Inuvik Curling Club hosts second annual Mixed Doubles Funspiel

A total of 14 games were played, where more than $300 in cash was distributed

51

The Inuvik Curling Club hosted its second annual Mixed Doubles Funspiel on March 17, where nine teams came out to the Midnight Sun Complex and competed for cash prizes.

“We ran it last March also, so this is kind of a year end wrap up,” said Nick Saturnino, president of the Inuvik Curling Club. “It’s a more fun event than regular, traditional curling.”

In mixed doubles curling, teams are comprised of two players – one male and one female – rather than the traditional four-player team. There are eight ends of play instead of 10, and there are six stones versus eight.

The biggest difference between mixed doubles and regular curling is that each team positions a stone on the centre line at the beginning of each end, which can count toward points if their stone ends up in the house.

“Mixed doubles is a new discipline for Curling Canada. It was just in the last Olympics,” Saturnino said. “ It’s an upcoming discipline and it seems that the younger generation has participated in it. It’s a more fast-paced game.”

Players take turn rotating who shoots, calls and sweeps. It’s a common sight to see the shooter sweep their own shot, or have the caller come in and sweep as well.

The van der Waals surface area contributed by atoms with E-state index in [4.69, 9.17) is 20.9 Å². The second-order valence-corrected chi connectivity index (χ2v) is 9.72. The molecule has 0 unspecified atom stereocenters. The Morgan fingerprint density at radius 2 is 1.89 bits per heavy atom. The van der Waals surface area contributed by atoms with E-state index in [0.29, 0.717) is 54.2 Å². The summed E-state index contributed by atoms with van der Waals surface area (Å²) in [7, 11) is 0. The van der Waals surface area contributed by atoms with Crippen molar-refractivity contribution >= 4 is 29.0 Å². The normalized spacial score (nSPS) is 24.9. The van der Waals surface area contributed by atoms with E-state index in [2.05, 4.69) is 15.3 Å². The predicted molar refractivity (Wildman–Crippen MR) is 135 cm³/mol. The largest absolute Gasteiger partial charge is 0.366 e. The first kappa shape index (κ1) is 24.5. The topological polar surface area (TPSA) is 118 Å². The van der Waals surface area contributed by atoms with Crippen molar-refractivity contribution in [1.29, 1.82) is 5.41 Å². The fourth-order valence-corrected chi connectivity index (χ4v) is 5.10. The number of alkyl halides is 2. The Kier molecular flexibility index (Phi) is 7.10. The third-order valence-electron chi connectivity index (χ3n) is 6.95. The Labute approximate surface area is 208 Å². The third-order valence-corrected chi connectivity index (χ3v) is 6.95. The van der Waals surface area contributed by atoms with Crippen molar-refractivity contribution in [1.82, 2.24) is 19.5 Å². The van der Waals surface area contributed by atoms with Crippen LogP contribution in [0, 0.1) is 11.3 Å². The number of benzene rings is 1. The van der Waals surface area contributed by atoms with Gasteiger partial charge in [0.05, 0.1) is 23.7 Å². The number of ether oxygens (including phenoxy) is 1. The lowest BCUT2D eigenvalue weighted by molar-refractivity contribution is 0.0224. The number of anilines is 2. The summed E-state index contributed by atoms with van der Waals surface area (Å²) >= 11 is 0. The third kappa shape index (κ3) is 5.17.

George Lennie sweeps a rock shot by his teammate, Donna Maring, during the Inuvik Curling Club’s second annual Mixed Doubles Funspiel on March 17. Aaron Hemens/NNSL Photo
George Lennie sweeps a rock shot by his teammate, Donna Maring, during the Inuvik Curling Club’’s second annual Mixed Doubles Funspiel on March 17. Aaron Hemens/NNSL Photo

“The games go by quicker, so you’re not there for two and half hours. You can play this in an hour,” Saturnino said.

A total of 14 games were played, where more than $300 in cash was distributed to winning teams throughout the Funspiel. While most teams were awarded $20 for winning a game, Andrew and Kate Dunbar received $60 for finishing first in the A division, while Adrianna Hendrick and Mark Robertson were awarded $40 for winning the B division.

“We’ve been doing mixed doubles for quite some time in our league. We just decided to have a funspiel,” Saturnino said. “We wanted to get the juniors more involved and playing. Any time they can play is great. They’re playing with adults.”

Hendrick, who is a member of the Team Bain junior curling team, was joined by teammates Tyanna Bain and Mataya Gillis.

“It’s nice to change things up. It’s a fun game,” said Saturnino.

Mel Sittichinli, who finished in second place of the A division with his teammate Alison Lennie, said that the games were more difficult than regular curling events.

“It’s a lot of fun and work. It’s a good way to learn,” said Sittichinli, a 53-year-old curling veteran of more than 20 years. “It gives everyone a chance to do a bit of everything.”

With the curling season coming to an end in two weeks, Saturnino said that the Funspiel will likely be the last event of the year until the new season picks up in October.

Previous articleGovernment drafts new mental wellness and addictions plan
Next articleMLAs support more women in office
Aaron Hemens has been working as the editor of the Inuvik Drum since January 2019. He's responsible for reporting on everything Inuvik, from covering community gatherings and sporting events, to writing the weekly columns. He's a dedicated photographer who loves getting to know the town through the community members that he meets. He's originally from Ottawa, Ont., where he graduated from Carleton University's journalism program in 2018. He can be contacted at 867-777-4545 or at inuvikdrum@nnsl.com. You can check out his photos on his Instagram account: @aaron.hemens.